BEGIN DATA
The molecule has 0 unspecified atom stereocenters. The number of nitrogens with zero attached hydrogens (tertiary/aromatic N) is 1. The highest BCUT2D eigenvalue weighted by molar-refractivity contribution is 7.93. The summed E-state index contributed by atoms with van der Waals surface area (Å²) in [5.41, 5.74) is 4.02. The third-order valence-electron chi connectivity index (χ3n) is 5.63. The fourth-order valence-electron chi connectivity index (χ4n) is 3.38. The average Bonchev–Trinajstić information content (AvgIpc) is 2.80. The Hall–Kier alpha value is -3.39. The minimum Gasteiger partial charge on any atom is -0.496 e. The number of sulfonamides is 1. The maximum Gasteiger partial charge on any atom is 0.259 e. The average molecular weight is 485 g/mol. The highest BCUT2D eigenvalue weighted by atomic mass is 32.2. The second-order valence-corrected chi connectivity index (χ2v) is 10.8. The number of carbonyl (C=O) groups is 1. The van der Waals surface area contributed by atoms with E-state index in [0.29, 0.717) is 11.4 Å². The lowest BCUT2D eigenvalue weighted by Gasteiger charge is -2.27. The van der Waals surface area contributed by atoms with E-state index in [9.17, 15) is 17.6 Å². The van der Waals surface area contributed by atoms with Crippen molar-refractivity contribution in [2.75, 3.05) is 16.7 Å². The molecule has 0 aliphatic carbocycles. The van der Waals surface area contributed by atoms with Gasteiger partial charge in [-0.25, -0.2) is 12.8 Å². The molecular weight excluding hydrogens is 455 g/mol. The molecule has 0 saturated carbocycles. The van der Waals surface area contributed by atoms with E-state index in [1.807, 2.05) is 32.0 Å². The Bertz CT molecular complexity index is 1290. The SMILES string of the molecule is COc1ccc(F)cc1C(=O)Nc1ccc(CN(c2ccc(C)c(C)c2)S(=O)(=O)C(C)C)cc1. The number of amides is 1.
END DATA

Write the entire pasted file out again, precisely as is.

The molecule has 0 unspecified atom stereocenters. The number of nitrogens with zero attached hydrogens (tertiary/aromatic N) is 1. The highest BCUT2D eigenvalue weighted by molar-refractivity contribution is 7.93. The summed E-state index contributed by atoms with van der Waals surface area (Å²) in [5.41, 5.74) is 4.02. The third-order valence-electron chi connectivity index (χ3n) is 5.63. The fourth-order valence-electron chi connectivity index (χ4n) is 3.38. The average Bonchev–Trinajstić information content (AvgIpc) is 2.80. The Hall–Kier alpha value is -3.39. The minimum Gasteiger partial charge on any atom is -0.496 e. The number of sulfonamides is 1. The maximum Gasteiger partial charge on any atom is 0.259 e. The average molecular weight is 485 g/mol. The highest BCUT2D eigenvalue weighted by atomic mass is 32.2. The second-order valence-corrected chi connectivity index (χ2v) is 10.8. The number of carbonyl (C=O) groups is 1. The van der Waals surface area contributed by atoms with E-state index in [0.29, 0.717) is 11.4 Å². The lowest BCUT2D eigenvalue weighted by Gasteiger charge is -2.27. The van der Waals surface area contributed by atoms with E-state index in [9.17, 15) is 17.6 Å². The van der Waals surface area contributed by atoms with Crippen molar-refractivity contribution in [2.75, 3.05) is 16.7 Å². The molecule has 0 aliphatic carbocycles. The van der Waals surface area contributed by atoms with Gasteiger partial charge in [-0.25, -0.2) is 12.8 Å². The molecular weight excluding hydrogens is 455 g/mol. The molecule has 0 saturated carbocycles. The van der Waals surface area contributed by atoms with E-state index in [1.807, 2.05) is 32.0 Å². The Bertz CT molecular complexity index is 1290. The SMILES string of the molecule is COc1ccc(F)cc1C(=O)Nc1ccc(CN(c2ccc(C)c(C)c2)S(=O)(=O)C(C)C)cc1. The number of amides is 1.